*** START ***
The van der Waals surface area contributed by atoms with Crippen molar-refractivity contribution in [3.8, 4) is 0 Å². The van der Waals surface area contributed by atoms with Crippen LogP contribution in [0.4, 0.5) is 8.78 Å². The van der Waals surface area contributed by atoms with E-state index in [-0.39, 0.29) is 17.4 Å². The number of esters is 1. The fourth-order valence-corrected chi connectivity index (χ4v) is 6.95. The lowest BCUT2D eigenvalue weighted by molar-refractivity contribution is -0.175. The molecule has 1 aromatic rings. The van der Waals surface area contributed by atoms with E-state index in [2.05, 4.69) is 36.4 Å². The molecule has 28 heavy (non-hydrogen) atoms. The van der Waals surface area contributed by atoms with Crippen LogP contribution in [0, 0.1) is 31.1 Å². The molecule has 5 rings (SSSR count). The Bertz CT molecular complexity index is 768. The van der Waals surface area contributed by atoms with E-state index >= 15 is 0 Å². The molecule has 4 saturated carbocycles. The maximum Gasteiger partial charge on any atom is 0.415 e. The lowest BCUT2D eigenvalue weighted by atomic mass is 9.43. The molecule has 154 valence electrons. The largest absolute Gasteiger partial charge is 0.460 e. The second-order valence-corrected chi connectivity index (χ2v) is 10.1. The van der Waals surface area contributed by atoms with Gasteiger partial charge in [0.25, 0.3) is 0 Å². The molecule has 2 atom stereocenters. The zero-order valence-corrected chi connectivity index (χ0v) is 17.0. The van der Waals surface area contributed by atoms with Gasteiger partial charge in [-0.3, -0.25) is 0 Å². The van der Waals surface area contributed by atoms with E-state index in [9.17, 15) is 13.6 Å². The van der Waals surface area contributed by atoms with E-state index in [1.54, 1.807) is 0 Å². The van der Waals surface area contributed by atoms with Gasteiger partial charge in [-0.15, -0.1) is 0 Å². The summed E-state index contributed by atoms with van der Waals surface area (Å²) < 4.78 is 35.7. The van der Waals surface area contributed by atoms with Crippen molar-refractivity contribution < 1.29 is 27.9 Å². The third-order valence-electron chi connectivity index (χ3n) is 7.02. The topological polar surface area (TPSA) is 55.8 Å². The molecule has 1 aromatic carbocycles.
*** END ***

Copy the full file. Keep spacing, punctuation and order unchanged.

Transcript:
The van der Waals surface area contributed by atoms with Crippen molar-refractivity contribution in [3.8, 4) is 0 Å². The van der Waals surface area contributed by atoms with Crippen LogP contribution in [0.4, 0.5) is 8.78 Å². The van der Waals surface area contributed by atoms with E-state index in [-0.39, 0.29) is 17.4 Å². The number of esters is 1. The fourth-order valence-corrected chi connectivity index (χ4v) is 6.95. The lowest BCUT2D eigenvalue weighted by molar-refractivity contribution is -0.175. The molecule has 1 aromatic rings. The van der Waals surface area contributed by atoms with E-state index in [2.05, 4.69) is 36.4 Å². The molecule has 28 heavy (non-hydrogen) atoms. The van der Waals surface area contributed by atoms with Crippen LogP contribution in [0, 0.1) is 31.1 Å². The molecule has 5 rings (SSSR count). The Bertz CT molecular complexity index is 768. The van der Waals surface area contributed by atoms with E-state index >= 15 is 0 Å². The molecule has 4 saturated carbocycles. The maximum Gasteiger partial charge on any atom is 0.415 e. The lowest BCUT2D eigenvalue weighted by atomic mass is 9.43. The molecule has 154 valence electrons. The largest absolute Gasteiger partial charge is 0.460 e. The second-order valence-corrected chi connectivity index (χ2v) is 10.1. The van der Waals surface area contributed by atoms with Gasteiger partial charge in [0.25, 0.3) is 0 Å². The molecule has 2 atom stereocenters. The zero-order valence-corrected chi connectivity index (χ0v) is 17.0. The van der Waals surface area contributed by atoms with Gasteiger partial charge in [-0.3, -0.25) is 0 Å². The van der Waals surface area contributed by atoms with E-state index in [9.17, 15) is 13.6 Å². The van der Waals surface area contributed by atoms with E-state index in [1.54, 1.807) is 0 Å². The van der Waals surface area contributed by atoms with Gasteiger partial charge in [-0.15, -0.1) is 0 Å². The summed E-state index contributed by atoms with van der Waals surface area (Å²) < 4.78 is 35.7. The van der Waals surface area contributed by atoms with Crippen molar-refractivity contribution < 1.29 is 27.9 Å². The third-order valence-electron chi connectivity index (χ3n) is 7.02. The topological polar surface area (TPSA) is 55.8 Å². The molecule has 1 aromatic carbocycles.